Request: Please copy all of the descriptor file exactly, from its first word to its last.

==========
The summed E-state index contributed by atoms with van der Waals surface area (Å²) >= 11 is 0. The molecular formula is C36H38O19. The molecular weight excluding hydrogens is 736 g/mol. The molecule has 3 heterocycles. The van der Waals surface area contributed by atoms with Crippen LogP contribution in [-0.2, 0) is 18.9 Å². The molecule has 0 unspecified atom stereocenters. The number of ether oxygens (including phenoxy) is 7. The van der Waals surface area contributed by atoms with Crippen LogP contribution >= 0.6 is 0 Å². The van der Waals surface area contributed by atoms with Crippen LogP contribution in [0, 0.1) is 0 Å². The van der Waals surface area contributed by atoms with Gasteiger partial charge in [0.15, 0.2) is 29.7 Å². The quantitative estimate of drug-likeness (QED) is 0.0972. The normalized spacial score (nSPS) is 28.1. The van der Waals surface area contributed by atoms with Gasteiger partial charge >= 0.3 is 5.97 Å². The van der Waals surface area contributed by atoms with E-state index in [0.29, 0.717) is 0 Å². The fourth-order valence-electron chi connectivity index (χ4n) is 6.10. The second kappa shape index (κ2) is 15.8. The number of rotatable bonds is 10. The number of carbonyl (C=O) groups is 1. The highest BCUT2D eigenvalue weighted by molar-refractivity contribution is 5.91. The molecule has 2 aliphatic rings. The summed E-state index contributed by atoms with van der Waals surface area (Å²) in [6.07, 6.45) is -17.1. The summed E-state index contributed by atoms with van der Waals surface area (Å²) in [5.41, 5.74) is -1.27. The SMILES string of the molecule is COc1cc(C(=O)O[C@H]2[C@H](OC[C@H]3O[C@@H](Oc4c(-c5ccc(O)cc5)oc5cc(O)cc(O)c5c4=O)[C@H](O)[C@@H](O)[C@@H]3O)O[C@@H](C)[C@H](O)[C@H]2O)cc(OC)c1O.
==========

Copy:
The summed E-state index contributed by atoms with van der Waals surface area (Å²) >= 11 is 0. The molecular formula is C36H38O19. The molecular weight excluding hydrogens is 736 g/mol. The molecule has 3 heterocycles. The van der Waals surface area contributed by atoms with Crippen LogP contribution in [-0.2, 0) is 18.9 Å². The molecule has 0 unspecified atom stereocenters. The number of ether oxygens (including phenoxy) is 7. The van der Waals surface area contributed by atoms with Crippen LogP contribution >= 0.6 is 0 Å². The van der Waals surface area contributed by atoms with Crippen LogP contribution in [0, 0.1) is 0 Å². The van der Waals surface area contributed by atoms with Gasteiger partial charge in [0.15, 0.2) is 29.7 Å². The quantitative estimate of drug-likeness (QED) is 0.0972. The normalized spacial score (nSPS) is 28.1. The van der Waals surface area contributed by atoms with Gasteiger partial charge >= 0.3 is 5.97 Å². The van der Waals surface area contributed by atoms with E-state index in [0.29, 0.717) is 0 Å². The fourth-order valence-electron chi connectivity index (χ4n) is 6.10. The second kappa shape index (κ2) is 15.8. The number of rotatable bonds is 10. The number of carbonyl (C=O) groups is 1. The highest BCUT2D eigenvalue weighted by molar-refractivity contribution is 5.91. The molecule has 2 aliphatic rings. The summed E-state index contributed by atoms with van der Waals surface area (Å²) in [6.07, 6.45) is -17.1. The summed E-state index contributed by atoms with van der Waals surface area (Å²) in [5.41, 5.74) is -1.27. The SMILES string of the molecule is COc1cc(C(=O)O[C@H]2[C@H](OC[C@H]3O[C@@H](Oc4c(-c5ccc(O)cc5)oc5cc(O)cc(O)c5c4=O)[C@H](O)[C@@H](O)[C@@H]3O)O[C@@H](C)[C@H](O)[C@H]2O)cc(OC)c1O.